Query Critique 42

In the 1990’s, half-black David escapes his crazed mother and flees to Chicago with the dream to become Gatsby, not work as a janitor and live in the city slums. He can’t entirely despise janitor work, though: he met Mary after sweeping the floors together, and months later they exchanged rings in the most romantic marriage the Chicago Courthouse ever witnessed.

But then their seven-year-old daughter is diagnosed with a rare, organ-destroying disease that can only be treated by a costly medicine. With no way to pay for Penelope’s life, Mary resorts to desperate tactics to get the money—and David’s desperate for her to stop. What desperate tactics? Be specific. His mother’s words crash around his mind once again, “Don’t be black, they’re worthless,” and with a white wife who seduces their white insurance manager, David feels nothing but worthless. The transition into this idea feels a little awkward to me. This time, Mary’s can’t heal him. Mary’s what? This is the paragraph where we really get the first taste of conflict. While the first paragraph establishes some relevant information, it’s lacking in conflict. You may want to consider reorganizing your query so that  more of the conflict found here appears in the first paragraph to grab your reader. Also, be specific about conflict. 

Their wallet gets tighter and the only other option to save enough money is to move to the Chicago south side, almost entirely made up of blacks. How are these south side folk going to help them get the money they need. Who are they, and what is their connection to David and his family? Cue David’s sleepless nights and sweat-drenched pillows. But the thing is, these south side blacks aren’t who he imagined. In fact, they might do the most to save both Penelope and David. This paragraph could use some elaboration.

SAVING PENELOPE is an Adult Contemporary with a strong literary bend. Neither adult nor contemporary needs to be capitalized. It is complete at 76,000 words and, if it was nonfiction, would fit easily in Jonathan Cohn’s SICK. Italicize Sick to set it apart from your title.

Advertisements

2 thoughts on “Query Critique 42

  1. This story sounds fascinating and heart-wrenching too. My only issue concerns the designation, “Half-black” David. This comment may sound nitpicky (sorry!), but I think it is important to think about how to address race in any query.
    As a biracial (black/white) person, I was a little taken aback by the modifier half-black. I know all multiracial people identify ourselves differently, but I think Half-black is a tricky one, because we don’t automatically assume that the other half is white. (Most biracial people I know bristle at the idea of being half anything.)There’s also something that feels a little archaic about putting a racial label in front of the character’s name. (E.G. “Black Joe”), especially for the 1990’s.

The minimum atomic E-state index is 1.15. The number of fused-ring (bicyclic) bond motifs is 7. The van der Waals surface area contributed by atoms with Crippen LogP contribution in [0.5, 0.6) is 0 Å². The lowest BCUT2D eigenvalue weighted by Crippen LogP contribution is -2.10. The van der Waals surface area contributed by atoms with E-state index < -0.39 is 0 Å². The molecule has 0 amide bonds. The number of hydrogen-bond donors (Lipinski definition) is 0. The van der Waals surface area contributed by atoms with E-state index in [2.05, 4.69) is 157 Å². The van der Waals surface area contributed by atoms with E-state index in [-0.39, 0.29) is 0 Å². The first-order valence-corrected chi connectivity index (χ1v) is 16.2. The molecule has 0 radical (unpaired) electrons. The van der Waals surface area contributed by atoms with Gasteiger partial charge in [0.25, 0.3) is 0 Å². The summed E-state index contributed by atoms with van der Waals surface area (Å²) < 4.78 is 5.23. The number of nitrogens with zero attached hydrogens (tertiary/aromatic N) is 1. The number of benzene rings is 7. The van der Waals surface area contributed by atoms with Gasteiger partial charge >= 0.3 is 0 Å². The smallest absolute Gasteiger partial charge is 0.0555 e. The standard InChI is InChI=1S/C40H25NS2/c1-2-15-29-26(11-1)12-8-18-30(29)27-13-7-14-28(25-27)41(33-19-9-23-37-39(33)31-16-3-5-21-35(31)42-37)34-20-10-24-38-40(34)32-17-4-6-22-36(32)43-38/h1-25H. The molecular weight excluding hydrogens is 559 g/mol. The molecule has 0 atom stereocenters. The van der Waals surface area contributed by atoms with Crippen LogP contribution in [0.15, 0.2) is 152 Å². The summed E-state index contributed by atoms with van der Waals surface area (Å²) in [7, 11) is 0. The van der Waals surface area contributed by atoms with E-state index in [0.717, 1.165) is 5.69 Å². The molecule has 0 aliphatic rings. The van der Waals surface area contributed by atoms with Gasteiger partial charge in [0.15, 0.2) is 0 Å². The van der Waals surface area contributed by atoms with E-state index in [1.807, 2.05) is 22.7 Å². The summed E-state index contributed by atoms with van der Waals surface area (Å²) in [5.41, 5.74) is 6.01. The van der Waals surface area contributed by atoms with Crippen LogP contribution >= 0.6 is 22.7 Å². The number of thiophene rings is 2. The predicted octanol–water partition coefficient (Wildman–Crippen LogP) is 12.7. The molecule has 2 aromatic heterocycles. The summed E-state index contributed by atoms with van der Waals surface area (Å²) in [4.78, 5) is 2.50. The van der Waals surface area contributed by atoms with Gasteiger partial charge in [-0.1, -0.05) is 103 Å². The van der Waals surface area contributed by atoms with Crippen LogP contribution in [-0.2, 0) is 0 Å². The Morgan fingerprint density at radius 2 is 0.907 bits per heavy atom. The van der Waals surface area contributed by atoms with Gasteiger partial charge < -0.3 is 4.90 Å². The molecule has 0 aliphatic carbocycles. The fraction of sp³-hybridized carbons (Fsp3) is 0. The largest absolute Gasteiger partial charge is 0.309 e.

Also, I know as query-ers we’re all trying so hard to be brief, but what if you say something like: “In the 1990s, David, a young biracial (black/white) man, escapes his crazed mother …”
    Or, something like “In the 1990s, David, who never met his black father, escapes his crazed, white mother …”
    Of course, that’s assuming he never met his dad. My point is to identify the races of his parents, and imply David’s. (Also, then you’d have to explain why his mom is crazed.)
    Sorry this was long. I don’t mean to be preachy, or take up too much of Kyra’s blog either. You have a great story here!

    • Thanks for this!
      This is something I struggle with too. Obviously, there’s a push for diverse books right now, so if your book is diverse, you want to let it be known. At the same time, we want the characters just to be themselves. We want you to know they’re X race without putting a big neon sign over them. Like you mention, it’s also difficult because everyone has different ways of identifying themselves. Definitely can be tricky to tackle, and I’m no expert at it.

Leave a Reply

Fill in your details below or click an icon to log in:

WordPress.com Logo

You are commenting using your WordPress.com account. Log Out / Change )

Twitter picture

You are commenting using your Twitter account. Log Out / Change )

Facebook photo

You are commenting using your Facebook account. Log Out / Change )

Google+ photo

You are commenting using your Google+ account. Log Out / Change )

Connecting to %s